Stocks again retreated on good news during Thursday’s session, proving that taper fear is not gone — it has just been reduced to taper “concern”.
Just when you thought it was gone – it’s back. After stocks managed to advance last Wednesday following three positive economic reports, financial commentators had reached the conclusion that the Federal Reserve’s new mantra, “tapering is not tightening” had finally sunk in, and that investors no longer had the same fears concerning cutbacks to the Fed’s bond purchases.
Thursday’s trading action demonstrated that the only difference is that the fear has been reduced to concern. Instead of a huge stock selloff in the wake of positive economic data, we saw a more restrained, 0.43 percent decline in both the Dow and the S&P 500. The yield on the ten-year Treasury note rose slightly to 2.87 percent.
On Thursday, the Bureau of Economic Analysis released its second estimate of third quarter GDP, which jumped to a 3.6 percent rate of annual expansion from the initial estimate of 2.8 percent growth. The Department of Labor reported that for the week ending November 30, the advance figure for initial unemployment claims was down to 298,000.
The number represented a 23,000-claim reduction from the previous week’s 321,000 claims. Economists had been expecting an increase to 322,000 claims. This report, following on the heels of Wednesday’s better-than-expected ADP National Employment Report, has raised expectations that Friday’s release of the November non-farm payrolls report from the Bureau of Labor Statistics will bring another upside surprise.
The string of improving economic data has raised concern that the FOMC will announce the beginning of the dreaded taper of its bond purchases on December 18. Nevertheless, in a speech before business leaders on Thursday, Atlanta Federal Reserve President Dennis Lockhart (who is not a voting FOMC member) anticipated that the taper would be “on the table” at the December FOMC meeting, although the thrust of his message suggested that a “Dectaper” would be unlikely. Lockhart discussed the idea that the FOMC should disclose a “taper timetable”.
The Dow Jones Industrial Average (NYSEARCA:DIA) lost 68 points to finish Thursday’s trading session at 15,821 for a 0.43 percent decline. The S&P 500 (NYSEARCA:SPY) also fell 0.43 percent to close at 1,785. The Nasdaq 100 (NASDAQ:QQQ) retreated 0.15 percent to finish at 3,477. The Russell 2000 (NYSEARCA:IWM) advanced 0.10 percent to end the day at 1,122.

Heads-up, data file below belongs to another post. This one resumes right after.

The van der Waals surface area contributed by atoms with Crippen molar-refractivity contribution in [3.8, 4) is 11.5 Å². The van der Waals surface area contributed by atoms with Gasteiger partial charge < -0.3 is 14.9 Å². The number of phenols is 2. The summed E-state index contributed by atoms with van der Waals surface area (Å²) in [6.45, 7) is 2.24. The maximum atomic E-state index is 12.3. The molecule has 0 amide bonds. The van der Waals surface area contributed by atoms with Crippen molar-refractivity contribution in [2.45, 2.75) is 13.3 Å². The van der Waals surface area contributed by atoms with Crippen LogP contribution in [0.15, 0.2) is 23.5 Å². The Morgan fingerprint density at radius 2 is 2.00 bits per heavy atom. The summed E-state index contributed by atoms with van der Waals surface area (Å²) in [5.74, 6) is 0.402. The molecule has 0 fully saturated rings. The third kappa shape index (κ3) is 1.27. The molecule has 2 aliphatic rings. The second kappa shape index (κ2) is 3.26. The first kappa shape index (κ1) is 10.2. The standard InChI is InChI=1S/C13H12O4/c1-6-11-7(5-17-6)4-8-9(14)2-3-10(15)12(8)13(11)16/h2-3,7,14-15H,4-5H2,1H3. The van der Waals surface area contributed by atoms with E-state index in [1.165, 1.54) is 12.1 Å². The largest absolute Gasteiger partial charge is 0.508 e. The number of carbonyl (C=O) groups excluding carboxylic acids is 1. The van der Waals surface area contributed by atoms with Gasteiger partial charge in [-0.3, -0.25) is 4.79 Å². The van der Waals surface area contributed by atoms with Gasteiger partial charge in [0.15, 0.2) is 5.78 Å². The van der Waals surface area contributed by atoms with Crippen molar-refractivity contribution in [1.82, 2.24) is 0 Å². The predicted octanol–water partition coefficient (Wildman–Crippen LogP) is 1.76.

In other major markets, oil (NYSEARCA:USO) advanced 0.14 percent to close at $34.93. On London’s ICE Futures Europe Exchange, January futures for Brent crude oil declined $0.74 (0.66 percent) to $110.69/bbl. (NYSEARCA:BNO). February gold futures declined $22.80 (1.83 percent) to $1,224.40 per ounce (NYSEARCA:GLD). Transports managed to avoid the snowstorm in Colorado on Thursday, with the Dow Jones Transportation Average (NYSEARCA:IYT) advancing 0.02 percent.
In Japan, the exchange rate for the yen continued to be the dominant factor in stock market activity. Japanese stocks were crushed for the second consecutive day, as the yen strengthened to 102.04 per dollar before Thursday’s closing bell in Tokyo. A stronger yen causes Japanese exports to be less competitively priced in foreign markets (NYSEARCA:FXY). The Nikkei 225 Stock Average sank 1.50 percent to 15,177 (NYSEARCA:EWJ).
Stocks retreated China as a round of profit-taking followed Wednesday’s 1.31 percent surge in Shanghai. Telecom investors “sold the news” after the government awarded 4G licenses to wireless carriers. The Shanghai Composite Index declined 0.21 percent to 2,247 (NYSEARCA:FXI). Hong Kong’s Hang Seng Index dipped 0.07 percent to end the day at 23,712 (NYSEARCA:EWH).
Stocks sank in Europe after European Central Bank President Mario Draghi presented a depressing explanation as to why the ECB was leaving the benchmark interest rate at a record-low 0.25 percent. Draghi explained that higher commodity prices and slumping demand combined with weak export growth to support a grim forecast for the region’s economy.
The Euro STOXX 50 Index took a 1.29 percent nosedive to 2,953 – sinking further below its 50-day moving average of 3,015. Its Relative Strength Index is 33.93 (NYSEARCA:FEZ). More Reasons to Buy Europe
Technical indicators revealed that the S&P 500 remained above its 50-day moving average of 1,749 despite declining 0.43 percent to finish Thursday’s session at 1,785. Its Relative Strength Index declined from 57.56 to 52.87. The MACD is falling below the signal line, which would suggest that the S&P will continue to retreat during the immediate future.
On Thursday, only two sectors finished in positive territory and seven sectors finished in the red. The financial sector took the hardest hit, falling 0.94 percent.
Consumer Discretionary (NYSEARCA:XLY): +0.11 percent
Technology: (NYSEARCA:XLK): -0.32 percent
Industrials (NYSEARCA:XLI): +0.04 percent
Materials: (NYSEARCA:XLB): -0.57 percent
Energy (NYSEARCA:XLE): -0.34 percent
Financials: (NYSEARCA:XLF): -0.94 percent
Utilities (NYSEARCA:XLU): -0.81 percent
Health Care: (NYSEARCA:XLV): -0.18 percent
Consumer Staples (NYSEARCA:XLP): -0.91 percent
Bottom line: Thursday’s better-than-expected economic reports raised concern that the Federal Reserve might begin tapering its bond purchases in December, resulting in a 0.43 percent decline for both the Dow and the S&P 500.
John Nyaradi is the author of The ETF Investing Premium Newsletter.